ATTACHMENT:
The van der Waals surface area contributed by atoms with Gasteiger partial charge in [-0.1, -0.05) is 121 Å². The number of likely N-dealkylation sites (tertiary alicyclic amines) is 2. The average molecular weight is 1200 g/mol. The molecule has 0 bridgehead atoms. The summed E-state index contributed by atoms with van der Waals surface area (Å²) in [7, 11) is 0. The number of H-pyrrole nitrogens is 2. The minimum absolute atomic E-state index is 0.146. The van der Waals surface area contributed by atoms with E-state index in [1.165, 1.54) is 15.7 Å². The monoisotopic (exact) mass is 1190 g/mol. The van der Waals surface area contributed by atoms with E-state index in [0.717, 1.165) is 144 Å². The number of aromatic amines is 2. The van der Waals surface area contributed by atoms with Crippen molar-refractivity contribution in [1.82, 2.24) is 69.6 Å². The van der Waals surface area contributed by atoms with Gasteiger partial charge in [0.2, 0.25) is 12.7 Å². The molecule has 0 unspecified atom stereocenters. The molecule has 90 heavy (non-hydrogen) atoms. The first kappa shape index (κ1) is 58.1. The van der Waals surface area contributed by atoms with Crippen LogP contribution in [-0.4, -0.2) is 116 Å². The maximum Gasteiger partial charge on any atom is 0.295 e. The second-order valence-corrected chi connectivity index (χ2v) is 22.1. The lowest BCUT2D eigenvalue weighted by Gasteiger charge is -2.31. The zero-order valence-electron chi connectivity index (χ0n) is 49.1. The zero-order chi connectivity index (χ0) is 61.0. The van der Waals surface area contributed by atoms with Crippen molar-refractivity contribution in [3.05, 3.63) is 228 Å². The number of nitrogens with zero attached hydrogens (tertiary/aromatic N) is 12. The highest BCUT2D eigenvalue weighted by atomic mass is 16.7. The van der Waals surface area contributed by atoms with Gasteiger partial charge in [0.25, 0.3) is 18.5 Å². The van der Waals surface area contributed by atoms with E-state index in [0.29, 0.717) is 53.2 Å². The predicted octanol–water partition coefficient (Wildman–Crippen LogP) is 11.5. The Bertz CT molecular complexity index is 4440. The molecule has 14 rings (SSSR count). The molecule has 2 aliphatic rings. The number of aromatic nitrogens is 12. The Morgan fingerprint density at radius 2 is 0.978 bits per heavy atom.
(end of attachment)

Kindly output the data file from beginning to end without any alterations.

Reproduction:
The van der Waals surface area contributed by atoms with Gasteiger partial charge in [-0.1, -0.05) is 121 Å². The number of likely N-dealkylation sites (tertiary alicyclic amines) is 2. The average molecular weight is 1200 g/mol. The molecule has 0 bridgehead atoms. The summed E-state index contributed by atoms with van der Waals surface area (Å²) in [7, 11) is 0. The number of H-pyrrole nitrogens is 2. The minimum absolute atomic E-state index is 0.146. The van der Waals surface area contributed by atoms with E-state index in [1.165, 1.54) is 15.7 Å². The monoisotopic (exact) mass is 1190 g/mol. The van der Waals surface area contributed by atoms with E-state index in [0.717, 1.165) is 144 Å². The number of aromatic amines is 2. The van der Waals surface area contributed by atoms with Crippen molar-refractivity contribution in [1.82, 2.24) is 69.6 Å². The van der Waals surface area contributed by atoms with Gasteiger partial charge in [0.2, 0.25) is 12.7 Å². The molecule has 0 unspecified atom stereocenters. The molecule has 90 heavy (non-hydrogen) atoms. The first kappa shape index (κ1) is 58.1. The van der Waals surface area contributed by atoms with Crippen LogP contribution in [-0.4, -0.2) is 116 Å². The maximum Gasteiger partial charge on any atom is 0.295 e. The second-order valence-corrected chi connectivity index (χ2v) is 22.1. The lowest BCUT2D eigenvalue weighted by Gasteiger charge is -2.31. The zero-order valence-electron chi connectivity index (χ0n) is 49.1. The zero-order chi connectivity index (χ0) is 61.0. The van der Waals surface area contributed by atoms with Crippen molar-refractivity contribution in [3.05, 3.63) is 228 Å². The number of nitrogens with zero attached hydrogens (tertiary/aromatic N) is 12. The highest BCUT2D eigenvalue weighted by atomic mass is 16.7. The van der Waals surface area contributed by atoms with Gasteiger partial charge in [0.25, 0.3) is 18.5 Å². The van der Waals surface area contributed by atoms with E-state index in [0.29, 0.717) is 53.2 Å². The predicted octanol–water partition coefficient (Wildman–Crippen LogP) is 11.5. The Bertz CT molecular complexity index is 4440. The molecule has 14 rings (SSSR count). The molecule has 2 aliphatic rings. The number of aromatic nitrogens is 12. The Morgan fingerprint density at radius 2 is 0.978 bits per heavy atom.